Impediments to the Recovery of Restitution by Crime Victims

By Harland, Alan T.; Rosen, Cathryn J. | Violence and Victims, January 1, 1990 | Go to article overview

Impediments to the Recovery of Restitution by Crime Victims


Harland, Alan T., Rosen, Cathryn J., Violence and Victims


Restitution is unique among criminal justice policies by virtue of the widespread support it has attained from many diverse constituencies. Restitution has received such universal praise as a panacea for victims of crime that in recent years a number of American jurisdictions have adopted legislation that creates a presumptive norm that restitution be awarded in appropriate cases. Despite popular support for its increased use and enactment of enabling legislation, restitution continues to be underutilized in actual case dispositions. The authors suggest that the underuse problem will not be cured and the powerful potential that restitution holds as a criminal justice sanction will not be realized until a consensus regarding the definition of restitution is achieved, significant gaps in the technical data about how restitution is effectuated are closed, and practical impediments to awarding and collecting restitution are dissolved. These goals, in turn, cannot be met until policy makers confront and begin to resolve the inherent conflicts posed when a restorative sanction, such as restitution, is pursued in a criminal justice system that is primarily punitive in nature.

INTRODUCTION

Statements on criminal politics, particularly from those with the burden of responsibility, are usually filled with answers. It is questions we need. (Christie, 1978.) (emphasis added)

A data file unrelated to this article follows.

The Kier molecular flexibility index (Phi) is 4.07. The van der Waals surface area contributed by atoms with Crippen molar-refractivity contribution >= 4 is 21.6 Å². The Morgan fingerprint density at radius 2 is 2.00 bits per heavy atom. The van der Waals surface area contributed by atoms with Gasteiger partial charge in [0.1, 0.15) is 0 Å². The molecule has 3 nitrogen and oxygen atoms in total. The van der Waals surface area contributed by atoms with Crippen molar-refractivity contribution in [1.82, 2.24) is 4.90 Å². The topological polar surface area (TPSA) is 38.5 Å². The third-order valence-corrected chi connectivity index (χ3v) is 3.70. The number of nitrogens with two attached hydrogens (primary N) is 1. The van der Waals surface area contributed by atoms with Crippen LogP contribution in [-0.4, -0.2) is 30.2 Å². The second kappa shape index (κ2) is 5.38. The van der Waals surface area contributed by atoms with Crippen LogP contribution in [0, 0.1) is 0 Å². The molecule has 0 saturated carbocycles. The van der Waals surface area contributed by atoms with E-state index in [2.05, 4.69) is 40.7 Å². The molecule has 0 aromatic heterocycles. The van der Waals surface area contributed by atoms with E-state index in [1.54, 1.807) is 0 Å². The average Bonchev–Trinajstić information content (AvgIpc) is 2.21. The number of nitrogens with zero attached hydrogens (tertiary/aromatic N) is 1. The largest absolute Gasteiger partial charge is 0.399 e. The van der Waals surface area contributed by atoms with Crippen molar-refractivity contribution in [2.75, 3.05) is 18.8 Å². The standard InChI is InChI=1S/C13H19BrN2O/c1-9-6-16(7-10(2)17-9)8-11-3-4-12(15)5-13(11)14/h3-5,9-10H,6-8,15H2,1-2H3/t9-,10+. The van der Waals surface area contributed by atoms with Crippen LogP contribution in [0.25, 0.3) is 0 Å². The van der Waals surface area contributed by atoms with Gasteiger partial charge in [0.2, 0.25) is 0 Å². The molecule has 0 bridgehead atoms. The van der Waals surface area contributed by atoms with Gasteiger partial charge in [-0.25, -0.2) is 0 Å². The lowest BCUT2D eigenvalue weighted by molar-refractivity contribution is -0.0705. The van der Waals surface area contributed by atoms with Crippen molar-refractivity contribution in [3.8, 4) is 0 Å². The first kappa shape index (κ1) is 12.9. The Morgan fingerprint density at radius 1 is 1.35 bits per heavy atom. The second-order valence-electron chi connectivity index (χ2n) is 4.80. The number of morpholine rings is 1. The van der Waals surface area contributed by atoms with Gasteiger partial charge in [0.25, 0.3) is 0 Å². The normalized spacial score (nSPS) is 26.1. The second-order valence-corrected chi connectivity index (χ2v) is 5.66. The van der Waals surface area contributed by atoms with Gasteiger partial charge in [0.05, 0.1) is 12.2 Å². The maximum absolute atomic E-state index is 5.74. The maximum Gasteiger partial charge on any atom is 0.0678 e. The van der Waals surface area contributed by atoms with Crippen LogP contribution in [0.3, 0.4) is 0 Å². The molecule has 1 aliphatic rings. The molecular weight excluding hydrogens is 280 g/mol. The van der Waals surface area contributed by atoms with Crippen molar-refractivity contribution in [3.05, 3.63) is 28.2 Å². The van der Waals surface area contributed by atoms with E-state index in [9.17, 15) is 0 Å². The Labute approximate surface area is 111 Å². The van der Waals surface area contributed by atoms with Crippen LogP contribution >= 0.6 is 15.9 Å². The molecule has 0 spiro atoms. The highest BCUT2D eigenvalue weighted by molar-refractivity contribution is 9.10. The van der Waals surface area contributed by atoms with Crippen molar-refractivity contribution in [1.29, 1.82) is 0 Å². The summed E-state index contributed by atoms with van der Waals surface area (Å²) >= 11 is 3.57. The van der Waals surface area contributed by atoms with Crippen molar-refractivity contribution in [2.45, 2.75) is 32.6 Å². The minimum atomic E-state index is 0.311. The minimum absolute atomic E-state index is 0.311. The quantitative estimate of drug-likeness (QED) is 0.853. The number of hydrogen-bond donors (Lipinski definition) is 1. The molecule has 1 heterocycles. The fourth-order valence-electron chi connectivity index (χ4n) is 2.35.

A decade ago, Nils Christie offered the foregoing admonition in his discussion of the resolution of criminal conflicts through a victim-oriented court in which reparation by the offender would be the "first and foremost consideration" (1978). The themes of restitution and the victim's role in the criminal justice process have since been elevated to an unprecedented level of prominence in the criminal politics of the United States and internationally. Indeed, a virtual industry of programs, associations, advocates, and technical assistance experts has emerged, brimming with answers, "with the skills and experience to help make restitution work in your community." (RESTTA, 1988).

A postulate of the present discussion, however, is that long-term growth and survival of any industry, especially in the desultory market place of criminal justice, are jeopardized to the extent that its research and development operations are allowed to be eclipsed by ideological fervor and the momentum of its promotional, sales and training forces. In the restitutive sanctions business, in particular, despite the extreme confidence with which restitution is being widely promoted, very basic disputes persist about the fundamental nature and effects of product being so aggressively marketed, and the policies and procedures by which its use should be regulated. The aim of the present inquiry is to highlight some of the essential questions underlying those disputes, in response to Christie's challenge, which, in many respects, remains as disconcertingly cogent today as it was a decade ago. The role of restitution into the next decade and beyond may be determined in no small part by the significance that key decisionmakers in the juvenile and adult fields choose to attach to these enduring questions, and the integrity, energy, and resources invested in their efforts to respond.

THE UNIQUELY UNIVERSAL APPEAL OF RESTITUTION

Professional and popular opinion continues to be notoriously divided about the empirical and logical wisdom of almost every facet of criminal justice policy, over the relative emphasis upon retributive vs. utilitarian goals and sanctions (see e.g., Harland & Rosen, 1988), and even over the general scope and nature of the victim's role in the criminal process (McLeod, 1986). In perhaps unique contrast, the idea of requiring offenders to make restitution for the harm attributable to their crimes appears by every available indicator to command an almost universal level of favorable interest. And whether anything else can be said with assurance about developments in the definition and practice of criminal restitution in recent years, support for the concept in the 1980s has continued to find voice among an increasingly diverse and prominent constituency.

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